But does it actually work? Most original studies were done on animals, but human studies using single-nutrient glucosamine supplements show only a modest to nil improvement over a placebo in either pain relief or joint mobility.
That is hardly surprising because in your body, glucosamine needs the presence of both vitamin K and vitamin D to build cartilage.
So glucosamine on its own is unlikely to have a big effect. Your joint supplement also needs to contain vitamins D and K.
What about chondroitin?
Several joint supplements combine chondroitin with glucosamine, but these two compounds have essentially the same function and glucosamine – providing it is accompanied by vitamins D and K – is sufficient.
A 2-level approach
The conclusion from research then is that an effective, natural supplement for joints should work on two levels –
- Reduce inflammation
- Add glucosamine with its co-factors vitamin D and K to help the body regenerate cartilage
That’s exactly the concept behind JointShield, which was originally formulated by Dr Paul Clayton, the former Chair of the Forum on Health at the Royal Society of Medicine. It includes glucosamine, vitamin D, vitamin K, curcumin, pomegranate extract and beta sitosterol – a plant compound that also reduces inflammation – indeed it is a popular supplement for marathon runners to reduce the pain and swelling after a run.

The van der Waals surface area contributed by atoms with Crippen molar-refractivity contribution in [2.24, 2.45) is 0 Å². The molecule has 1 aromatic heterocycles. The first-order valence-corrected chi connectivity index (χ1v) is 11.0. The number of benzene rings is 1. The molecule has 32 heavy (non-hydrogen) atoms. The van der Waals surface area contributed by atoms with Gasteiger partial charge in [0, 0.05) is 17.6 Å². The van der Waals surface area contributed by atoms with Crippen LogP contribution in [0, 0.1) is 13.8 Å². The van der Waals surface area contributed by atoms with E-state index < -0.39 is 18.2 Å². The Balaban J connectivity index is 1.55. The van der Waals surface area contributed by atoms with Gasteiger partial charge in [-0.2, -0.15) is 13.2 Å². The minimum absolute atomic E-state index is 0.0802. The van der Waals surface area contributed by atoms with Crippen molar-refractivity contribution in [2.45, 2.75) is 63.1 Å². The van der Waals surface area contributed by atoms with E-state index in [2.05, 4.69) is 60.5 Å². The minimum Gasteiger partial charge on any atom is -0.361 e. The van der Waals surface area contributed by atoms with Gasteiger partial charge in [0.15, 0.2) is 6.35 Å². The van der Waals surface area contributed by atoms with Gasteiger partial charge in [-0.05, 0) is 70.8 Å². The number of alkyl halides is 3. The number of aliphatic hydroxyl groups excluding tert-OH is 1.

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Schumacher HR, Pullman-Mooar S, Gupta SR, Dinnella JE, Kim R, McHugh MP. Randomized double-blind crossover study of the efficacy of a tart cherry juice blend in treatment of osteoarthritis (OA) of the knee. Osteoarthritis Cartilage. 2013 Aug;21(8):1035-41. doi: 10.1016/j.joca.2013.05.009. Epub 2013 May 31.
Peregoy J, Wilder FV.The effects of vitamin C supplementation on incident and progressive knee osteoarthritis: a longitudinal study. Public Health Nutr. 2011 Apr;14(4):709-15. doi: 10.1017/S1368980010001783. Epub 2010 Aug 16.
Haqqi, Tariq M (PI). Chondroprotective activity of pomegranate extract. Medicine 2012.
C Black, C Clar, R Henderson, C MacEachern, P McNamee, Z Quayyum, P Royle, and S Thomas. The clinical effectiveness of glucosamine and chondroitin supplements in slowing or arresting progression of osteoarthritis of the knee: a systematic review and economic evaluation. Published: 2009.